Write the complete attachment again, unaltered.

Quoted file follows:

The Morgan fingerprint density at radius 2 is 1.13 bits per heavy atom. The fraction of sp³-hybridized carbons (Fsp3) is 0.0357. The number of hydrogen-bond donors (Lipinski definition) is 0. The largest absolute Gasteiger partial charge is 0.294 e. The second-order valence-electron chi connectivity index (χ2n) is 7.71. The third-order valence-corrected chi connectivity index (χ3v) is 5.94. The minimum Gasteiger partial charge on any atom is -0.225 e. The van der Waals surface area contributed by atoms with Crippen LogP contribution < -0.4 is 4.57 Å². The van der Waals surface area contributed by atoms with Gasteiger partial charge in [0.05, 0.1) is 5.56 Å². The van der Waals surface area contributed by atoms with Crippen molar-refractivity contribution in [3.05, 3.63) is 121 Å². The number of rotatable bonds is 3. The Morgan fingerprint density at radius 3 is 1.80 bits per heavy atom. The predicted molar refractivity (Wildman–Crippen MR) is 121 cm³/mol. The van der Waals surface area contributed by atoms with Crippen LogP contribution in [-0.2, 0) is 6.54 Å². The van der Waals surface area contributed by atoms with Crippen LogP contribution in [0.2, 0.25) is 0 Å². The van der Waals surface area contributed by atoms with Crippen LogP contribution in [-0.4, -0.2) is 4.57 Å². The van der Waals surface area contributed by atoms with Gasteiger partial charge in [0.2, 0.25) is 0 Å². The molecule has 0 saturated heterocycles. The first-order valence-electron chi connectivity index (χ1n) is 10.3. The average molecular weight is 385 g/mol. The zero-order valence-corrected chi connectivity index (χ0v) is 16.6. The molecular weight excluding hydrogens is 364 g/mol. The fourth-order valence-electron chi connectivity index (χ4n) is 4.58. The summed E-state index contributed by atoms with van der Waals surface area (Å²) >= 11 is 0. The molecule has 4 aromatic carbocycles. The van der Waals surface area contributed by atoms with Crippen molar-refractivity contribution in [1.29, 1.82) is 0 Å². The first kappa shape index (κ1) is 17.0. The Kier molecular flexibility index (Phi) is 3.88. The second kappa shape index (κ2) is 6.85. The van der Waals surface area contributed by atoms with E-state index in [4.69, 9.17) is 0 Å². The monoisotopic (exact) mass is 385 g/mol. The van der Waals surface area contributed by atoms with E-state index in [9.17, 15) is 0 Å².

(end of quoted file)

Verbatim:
The Morgan fingerprint density at radius 2 is 1.13 bits per heavy atom. The fraction of sp³-hybridized carbons (Fsp3) is 0.0357. The number of hydrogen-bond donors (Lipinski definition) is 0. The largest absolute Gasteiger partial charge is 0.294 e. The second-order valence-electron chi connectivity index (χ2n) is 7.71. The third-order valence-corrected chi connectivity index (χ3v) is 5.94. The minimum Gasteiger partial charge on any atom is -0.225 e. The van der Waals surface area contributed by atoms with Crippen LogP contribution < -0.4 is 4.57 Å². The van der Waals surface area contributed by atoms with Gasteiger partial charge in [0.05, 0.1) is 5.56 Å². The van der Waals surface area contributed by atoms with Crippen molar-refractivity contribution in [3.05, 3.63) is 121 Å². The number of rotatable bonds is 3. The Morgan fingerprint density at radius 3 is 1.80 bits per heavy atom. The predicted molar refractivity (Wildman–Crippen MR) is 121 cm³/mol. The van der Waals surface area contributed by atoms with Crippen LogP contribution in [-0.2, 0) is 6.54 Å². The van der Waals surface area contributed by atoms with Crippen LogP contribution in [0.2, 0.25) is 0 Å². The van der Waals surface area contributed by atoms with Crippen LogP contribution in [-0.4, -0.2) is 4.57 Å². The van der Waals surface area contributed by atoms with Gasteiger partial charge in [0.2, 0.25) is 0 Å². The molecule has 0 saturated heterocycles. The first-order valence-electron chi connectivity index (χ1n) is 10.3. The average molecular weight is 385 g/mol. The zero-order valence-corrected chi connectivity index (χ0v) is 16.6. The molecular weight excluding hydrogens is 364 g/mol. The fourth-order valence-electron chi connectivity index (χ4n) is 4.58. The summed E-state index contributed by atoms with van der Waals surface area (Å²) >= 11 is 0. The molecule has 4 aromatic carbocycles. The van der Waals surface area contributed by atoms with Crippen molar-refractivity contribution in [1.29, 1.82) is 0 Å². The first kappa shape index (κ1) is 17.0. The Kier molecular flexibility index (Phi) is 3.88. The second kappa shape index (κ2) is 6.85. The van der Waals surface area contributed by atoms with E-state index in [4.69, 9.17) is 0 Å². The monoisotopic (exact) mass is 385 g/mol. The van der Waals surface area contributed by atoms with E-state index in [9.17, 15) is 0 Å².